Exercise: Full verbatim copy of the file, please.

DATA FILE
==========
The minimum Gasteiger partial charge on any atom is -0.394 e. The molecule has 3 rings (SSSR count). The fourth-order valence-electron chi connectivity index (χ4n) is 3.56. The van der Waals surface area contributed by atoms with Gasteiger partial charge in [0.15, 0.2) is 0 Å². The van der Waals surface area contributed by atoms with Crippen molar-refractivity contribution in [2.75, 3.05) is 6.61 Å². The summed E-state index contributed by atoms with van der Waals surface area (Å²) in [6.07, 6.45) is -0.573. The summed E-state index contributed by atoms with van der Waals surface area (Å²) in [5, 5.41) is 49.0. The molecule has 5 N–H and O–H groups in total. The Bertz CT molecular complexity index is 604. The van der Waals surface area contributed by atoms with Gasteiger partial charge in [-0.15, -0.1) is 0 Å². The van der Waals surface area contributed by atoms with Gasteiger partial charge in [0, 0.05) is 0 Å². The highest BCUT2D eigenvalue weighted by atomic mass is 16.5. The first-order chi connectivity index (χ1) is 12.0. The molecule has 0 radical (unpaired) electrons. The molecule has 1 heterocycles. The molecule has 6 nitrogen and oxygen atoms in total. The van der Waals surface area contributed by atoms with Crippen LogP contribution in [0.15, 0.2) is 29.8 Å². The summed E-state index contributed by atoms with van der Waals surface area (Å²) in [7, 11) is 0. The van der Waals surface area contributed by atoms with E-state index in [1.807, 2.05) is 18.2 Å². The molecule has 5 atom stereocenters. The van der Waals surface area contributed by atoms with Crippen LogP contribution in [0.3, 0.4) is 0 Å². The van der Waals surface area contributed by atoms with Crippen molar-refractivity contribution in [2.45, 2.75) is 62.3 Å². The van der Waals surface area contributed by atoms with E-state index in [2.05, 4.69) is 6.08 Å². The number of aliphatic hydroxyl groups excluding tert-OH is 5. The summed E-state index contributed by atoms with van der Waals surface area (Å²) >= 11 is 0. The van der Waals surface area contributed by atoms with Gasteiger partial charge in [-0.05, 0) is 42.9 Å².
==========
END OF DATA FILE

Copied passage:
The minimum Gasteiger partial charge on any atom is -0.394 e. The molecule has 3 rings (SSSR count). The fourth-order valence-electron chi connectivity index (χ4n) is 3.56. The van der Waals surface area contributed by atoms with Gasteiger partial charge in [0.15, 0.2) is 0 Å². The van der Waals surface area contributed by atoms with Crippen molar-refractivity contribution in [2.75, 3.05) is 6.61 Å². The summed E-state index contributed by atoms with van der Waals surface area (Å²) in [6.07, 6.45) is -0.573. The summed E-state index contributed by atoms with van der Waals surface area (Å²) in [5, 5.41) is 49.0. The molecule has 5 N–H and O–H groups in total. The Bertz CT molecular complexity index is 604. The van der Waals surface area contributed by atoms with Gasteiger partial charge in [-0.15, -0.1) is 0 Å². The van der Waals surface area contributed by atoms with Gasteiger partial charge in [0, 0.05) is 0 Å². The highest BCUT2D eigenvalue weighted by atomic mass is 16.5. The first-order chi connectivity index (χ1) is 12.0. The molecule has 0 radical (unpaired) electrons. The molecule has 1 heterocycles. The molecule has 6 nitrogen and oxygen atoms in total. The van der Waals surface area contributed by atoms with Crippen LogP contribution in [0.15, 0.2) is 29.8 Å². The summed E-state index contributed by atoms with van der Waals surface area (Å²) in [7, 11) is 0. The van der Waals surface area contributed by atoms with E-state index in [1.807, 2.05) is 18.2 Å². The molecule has 5 atom stereocenters. The van der Waals surface area contributed by atoms with Crippen LogP contribution in [0.3, 0.4) is 0 Å². The van der Waals surface area contributed by atoms with Crippen molar-refractivity contribution in [2.45, 2.75) is 62.3 Å². The van der Waals surface area contributed by atoms with E-state index in [2.05, 4.69) is 6.08 Å². The number of aliphatic hydroxyl groups excluding tert-OH is 5. The summed E-state index contributed by atoms with van der Waals surface area (Å²) >= 11 is 0. The van der Waals surface area contributed by atoms with Gasteiger partial charge in [-0.05, 0) is 42.9 Å².